Imagine a cliff positioned at the top of a mountain. A group of people are perched on the edge of the cliff, admiring the view. They climbed the slope together – some of them slipping and falling off before they could make it, others sacrificed to ensure the ascent of others. The people who survived are the most loved and hated, those with the charm and claws to guarantee they made it to the top. Now the group stands at a precipice, with no choice but to start pushing each other off the beautiful, deadly cliff.
This is the opening predicament of season four of Bill Hader’s dark hitman comedy Barry. The titular Barry (Hader) is in prison after he is betrayed by acting teacher Gene (Henry Winkler), who is now basking in the attention of the media. Former mentor Fuches (Stephen Root) happens to be in the same cell block as Barry, an arrangement that threatens at least one of their lives. Barry’s ex Sally (Sarah Goldberg) is aimless and angry and cute criminal couple NoHo Hank (Anthony Carrigan) and Cristobal (Michael Irby) are living the sweet life.
The first two episodes of Barry season four, “yikes” and “bestest place on earth,” set up all the pieces that were knocked down by the violent events of the previous seasons. If there’s anything Hader, who is also directing the season, emphasizes in these episodes, it’s that criminality and violence are relentless, inexorable vortices: even the darling Hank and Cristobal can’t sit still with their idyllic life in Santa Fe. This core cast of characters has been traumatized again and again – often by one another. Barry is a broken shell of a man who spends much of the first episodes in a hallucinatory trance, initialized by a camera that silkily pans from reality to delusion. The visual language cultivated by the previous three seasons, one characterized by a Neapolitan combination of the absurd, the violent and the unreal, is on full display here.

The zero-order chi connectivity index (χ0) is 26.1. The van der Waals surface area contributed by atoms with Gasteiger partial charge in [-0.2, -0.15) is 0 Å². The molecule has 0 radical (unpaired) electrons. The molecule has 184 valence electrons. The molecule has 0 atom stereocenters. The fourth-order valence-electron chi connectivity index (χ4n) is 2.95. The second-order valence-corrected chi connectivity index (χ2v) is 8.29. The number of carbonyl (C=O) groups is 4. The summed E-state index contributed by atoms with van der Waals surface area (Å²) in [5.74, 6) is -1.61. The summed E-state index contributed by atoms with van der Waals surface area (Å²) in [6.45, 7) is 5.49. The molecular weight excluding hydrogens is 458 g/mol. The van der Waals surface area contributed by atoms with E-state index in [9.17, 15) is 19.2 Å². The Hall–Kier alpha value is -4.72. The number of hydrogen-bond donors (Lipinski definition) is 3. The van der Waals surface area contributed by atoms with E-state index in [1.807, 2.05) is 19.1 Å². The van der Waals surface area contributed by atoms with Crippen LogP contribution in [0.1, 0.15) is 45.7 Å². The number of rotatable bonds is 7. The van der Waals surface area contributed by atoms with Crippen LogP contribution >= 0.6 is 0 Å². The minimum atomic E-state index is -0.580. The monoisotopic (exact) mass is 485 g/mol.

The comedy of Barry has all but disappeared – the once cheerful musical cue of the title drop is replaced by an eerie silence in the season 4 openers. Even bits involving Hank and Cristobal feel as though they’ve been impregnated by violent tension, as if the punchline of every joke could be a literal punch or a bullet. This is a natural progression, but it's unclear how this change will affect the rest of the season.
“bestest place on earth” ends with a deadly serious line from a funny character, a line that perfectly sums up how the cast is arranging themselves to be either pushers or the pushed – those who will stay on the cliff or be dashed on the rocks below.